I have a patient being discharged soon with a PICC line and receiving OPAT. I have done verbal/hands on pt education at the bedside on PICC line care/medication administration, but I think visual resources would be more helpful. I have looked online for credible sources regarding discharge teaching on PICC/OPAT, and so far nothing meets my standards. Anyone have any links to good sites, preferably with pictures, providing step by step instructions on PICC line care, medication administration, etc?
Links for videos from credible sources may be accepted as well.
Dec 5, '16
I am a little confused with your post, because no patient should be going home with any type of IV catheter and subsequent medication and not have a pharmacy involved to provide them with the drug. In addition, they must have a nursing agency involved to TEACH them about their medication delivery and the step by steps on PICC care and when to contact the nurse. A HHA that accepts a patient without having Policies and Procedures in place to handle the patient is negligent and is NOT an agency that any patient should be sent home with.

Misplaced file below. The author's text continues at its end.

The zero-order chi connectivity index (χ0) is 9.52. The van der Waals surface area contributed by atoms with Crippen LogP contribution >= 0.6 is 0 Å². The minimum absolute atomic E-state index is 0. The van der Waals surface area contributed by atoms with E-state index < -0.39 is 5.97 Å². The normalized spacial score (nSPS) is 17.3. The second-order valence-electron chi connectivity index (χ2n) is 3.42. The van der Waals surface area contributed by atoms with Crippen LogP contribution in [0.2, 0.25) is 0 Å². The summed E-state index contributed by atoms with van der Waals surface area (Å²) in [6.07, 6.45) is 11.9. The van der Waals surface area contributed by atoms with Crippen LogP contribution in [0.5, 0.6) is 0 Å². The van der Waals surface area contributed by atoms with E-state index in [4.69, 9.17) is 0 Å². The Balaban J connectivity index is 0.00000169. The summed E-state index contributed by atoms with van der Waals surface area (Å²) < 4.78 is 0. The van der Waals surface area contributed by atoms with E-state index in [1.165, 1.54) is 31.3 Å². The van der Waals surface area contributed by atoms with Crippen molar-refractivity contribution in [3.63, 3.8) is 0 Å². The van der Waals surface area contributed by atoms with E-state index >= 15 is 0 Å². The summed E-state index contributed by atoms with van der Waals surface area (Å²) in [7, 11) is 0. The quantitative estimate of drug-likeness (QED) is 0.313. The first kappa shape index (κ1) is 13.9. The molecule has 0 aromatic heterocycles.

Dec 7, '16
We recently had just such a case: a patient from VERY underserved area went home with PICC line and antibiotics. The drugs (as well as solutions, lines, etc) were to come from pharmacy but the nearest home care agency was within 30 miles and honestly saying that in case of snowstorm there can be no guarantee. Lucky for patient, one family member was going to live with him 24/7 and was young and teacheable. We went through some videos (the manufacturer of the PICC line was a good source, although it had to be officially contacted by Powers to get them for free), but there always were small inconsistencies in terms of "not precisely THIS kind" of something, which was confusing for the family member. Eventually, we filmed our own ID control RN doing dressing change on this particular patient, showed the movie to the patient and family member and for the next week that family member was doing all IV abx administration and dressing changes, - of course, with close supervision. We overdid a few things just in case - like, we stressed not only washing hands before but to use antibacterial soap and alcohol foam after it and wash the table with Chlorox and then the foam. We also collected the "trusseau" of dressing change kits, wipes, locks, gloves, etc. all being the "right" kind. Patient went home and uneventfully completed his abx.